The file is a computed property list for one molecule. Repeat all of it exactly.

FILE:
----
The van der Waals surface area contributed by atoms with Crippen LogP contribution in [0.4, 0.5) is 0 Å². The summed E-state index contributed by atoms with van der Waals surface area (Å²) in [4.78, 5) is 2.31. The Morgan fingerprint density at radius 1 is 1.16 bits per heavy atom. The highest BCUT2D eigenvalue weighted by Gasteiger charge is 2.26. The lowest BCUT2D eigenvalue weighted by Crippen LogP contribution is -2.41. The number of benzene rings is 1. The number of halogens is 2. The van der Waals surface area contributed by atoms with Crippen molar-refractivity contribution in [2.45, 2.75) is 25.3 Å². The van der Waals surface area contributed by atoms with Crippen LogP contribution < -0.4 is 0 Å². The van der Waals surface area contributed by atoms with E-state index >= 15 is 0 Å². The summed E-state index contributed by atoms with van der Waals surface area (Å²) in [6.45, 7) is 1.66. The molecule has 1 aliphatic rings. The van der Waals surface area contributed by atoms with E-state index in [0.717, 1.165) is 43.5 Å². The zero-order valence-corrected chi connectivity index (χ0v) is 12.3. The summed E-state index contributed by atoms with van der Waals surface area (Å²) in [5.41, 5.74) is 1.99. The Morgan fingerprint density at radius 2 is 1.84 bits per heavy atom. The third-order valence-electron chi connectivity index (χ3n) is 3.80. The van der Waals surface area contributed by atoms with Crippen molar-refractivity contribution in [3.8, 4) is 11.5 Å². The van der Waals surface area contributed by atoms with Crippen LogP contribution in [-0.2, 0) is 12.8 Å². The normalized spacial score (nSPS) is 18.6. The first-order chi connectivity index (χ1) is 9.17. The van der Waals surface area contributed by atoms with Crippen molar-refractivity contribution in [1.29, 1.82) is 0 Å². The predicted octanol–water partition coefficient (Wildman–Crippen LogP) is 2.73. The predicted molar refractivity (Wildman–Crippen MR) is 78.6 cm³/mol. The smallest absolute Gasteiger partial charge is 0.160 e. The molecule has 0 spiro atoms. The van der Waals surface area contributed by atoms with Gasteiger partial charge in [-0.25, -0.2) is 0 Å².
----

The van der Waals surface area contributed by atoms with Crippen LogP contribution in [0.4, 0.5) is 0 Å². The summed E-state index contributed by atoms with van der Waals surface area (Å²) in [4.78, 5) is 2.31. The Morgan fingerprint density at radius 1 is 1.16 bits per heavy atom. The highest BCUT2D eigenvalue weighted by Gasteiger charge is 2.26. The lowest BCUT2D eigenvalue weighted by Crippen LogP contribution is -2.41. The number of benzene rings is 1. The number of halogens is 2. The van der Waals surface area contributed by atoms with Crippen molar-refractivity contribution in [2.45, 2.75) is 25.3 Å². The van der Waals surface area contributed by atoms with Crippen LogP contribution < -0.4 is 0 Å². The van der Waals surface area contributed by atoms with E-state index >= 15 is 0 Å². The summed E-state index contributed by atoms with van der Waals surface area (Å²) in [6.45, 7) is 1.66. The molecule has 1 aliphatic rings. The van der Waals surface area contributed by atoms with E-state index in [0.717, 1.165) is 43.5 Å². The zero-order valence-corrected chi connectivity index (χ0v) is 12.3. The summed E-state index contributed by atoms with van der Waals surface area (Å²) in [5.41, 5.74) is 1.99. The Morgan fingerprint density at radius 2 is 1.84 bits per heavy atom. The third-order valence-electron chi connectivity index (χ3n) is 3.80. The van der Waals surface area contributed by atoms with Crippen molar-refractivity contribution in [3.8, 4) is 11.5 Å². The van der Waals surface area contributed by atoms with Crippen LogP contribution in [-0.2, 0) is 12.8 Å². The normalized spacial score (nSPS) is 18.6. The first-order chi connectivity index (χ1) is 9.17. The van der Waals surface area contributed by atoms with Crippen molar-refractivity contribution in [1.29, 1.82) is 0 Å². The predicted octanol–water partition coefficient (Wildman–Crippen LogP) is 2.73. The predicted molar refractivity (Wildman–Crippen MR) is 78.6 cm³/mol. The smallest absolute Gasteiger partial charge is 0.160 e. The molecule has 0 spiro atoms. The van der Waals surface area contributed by atoms with Gasteiger partial charge in [-0.25, -0.2) is 0 Å².